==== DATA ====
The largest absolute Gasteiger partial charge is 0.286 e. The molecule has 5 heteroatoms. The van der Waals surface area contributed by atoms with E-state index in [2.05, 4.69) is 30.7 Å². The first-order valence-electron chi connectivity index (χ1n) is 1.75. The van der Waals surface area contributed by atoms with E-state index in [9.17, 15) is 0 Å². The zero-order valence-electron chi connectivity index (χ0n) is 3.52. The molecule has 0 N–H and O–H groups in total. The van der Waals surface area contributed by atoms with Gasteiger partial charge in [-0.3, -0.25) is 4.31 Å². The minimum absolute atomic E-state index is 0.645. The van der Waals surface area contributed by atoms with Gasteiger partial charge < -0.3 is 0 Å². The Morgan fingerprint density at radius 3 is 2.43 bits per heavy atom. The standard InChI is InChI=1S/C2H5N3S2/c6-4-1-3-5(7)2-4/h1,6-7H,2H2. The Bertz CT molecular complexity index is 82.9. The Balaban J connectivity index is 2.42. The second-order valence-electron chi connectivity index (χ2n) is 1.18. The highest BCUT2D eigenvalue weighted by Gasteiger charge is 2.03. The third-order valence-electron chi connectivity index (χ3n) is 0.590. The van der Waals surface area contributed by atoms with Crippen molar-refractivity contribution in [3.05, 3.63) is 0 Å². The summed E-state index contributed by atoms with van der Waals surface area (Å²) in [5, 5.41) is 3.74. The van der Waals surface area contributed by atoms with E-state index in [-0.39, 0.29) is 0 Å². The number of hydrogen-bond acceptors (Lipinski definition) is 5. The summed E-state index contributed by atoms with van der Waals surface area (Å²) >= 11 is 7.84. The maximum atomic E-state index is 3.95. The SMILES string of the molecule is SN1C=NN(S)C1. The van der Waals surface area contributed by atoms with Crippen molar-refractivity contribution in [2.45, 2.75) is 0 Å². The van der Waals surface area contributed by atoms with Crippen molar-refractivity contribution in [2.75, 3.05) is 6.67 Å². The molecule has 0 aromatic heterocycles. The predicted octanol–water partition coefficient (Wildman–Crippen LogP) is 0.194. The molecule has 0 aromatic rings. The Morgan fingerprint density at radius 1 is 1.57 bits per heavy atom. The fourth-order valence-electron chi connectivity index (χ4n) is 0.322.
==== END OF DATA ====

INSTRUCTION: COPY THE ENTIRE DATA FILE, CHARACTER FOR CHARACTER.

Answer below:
The largest absolute Gasteiger partial charge is 0.286 e. The molecule has 5 heteroatoms. The van der Waals surface area contributed by atoms with E-state index in [2.05, 4.69) is 30.7 Å². The first-order valence-electron chi connectivity index (χ1n) is 1.75. The van der Waals surface area contributed by atoms with E-state index in [9.17, 15) is 0 Å². The zero-order valence-electron chi connectivity index (χ0n) is 3.52. The molecule has 0 N–H and O–H groups in total. The van der Waals surface area contributed by atoms with Gasteiger partial charge in [-0.3, -0.25) is 4.31 Å². The minimum absolute atomic E-state index is 0.645. The van der Waals surface area contributed by atoms with Gasteiger partial charge < -0.3 is 0 Å². The Morgan fingerprint density at radius 3 is 2.43 bits per heavy atom. The standard InChI is InChI=1S/C2H5N3S2/c6-4-1-3-5(7)2-4/h1,6-7H,2H2. The Bertz CT molecular complexity index is 82.9. The Balaban J connectivity index is 2.42. The second-order valence-electron chi connectivity index (χ2n) is 1.18. The highest BCUT2D eigenvalue weighted by Gasteiger charge is 2.03. The third-order valence-electron chi connectivity index (χ3n) is 0.590. The van der Waals surface area contributed by atoms with Crippen molar-refractivity contribution in [3.05, 3.63) is 0 Å². The summed E-state index contributed by atoms with van der Waals surface area (Å²) in [5, 5.41) is 3.74. The van der Waals surface area contributed by atoms with E-state index in [-0.39, 0.29) is 0 Å². The number of hydrogen-bond acceptors (Lipinski definition) is 5. The summed E-state index contributed by atoms with van der Waals surface area (Å²) >= 11 is 7.84. The maximum atomic E-state index is 3.95. The SMILES string of the molecule is SN1C=NN(S)C1. The van der Waals surface area contributed by atoms with Crippen molar-refractivity contribution in [2.45, 2.75) is 0 Å². The van der Waals surface area contributed by atoms with Crippen molar-refractivity contribution in [2.75, 3.05) is 6.67 Å². The molecule has 0 aromatic heterocycles. The predicted octanol–water partition coefficient (Wildman–Crippen LogP) is 0.194. The molecule has 0 aromatic rings. The Morgan fingerprint density at radius 1 is 1.57 bits per heavy atom. The fourth-order valence-electron chi connectivity index (χ4n) is 0.322.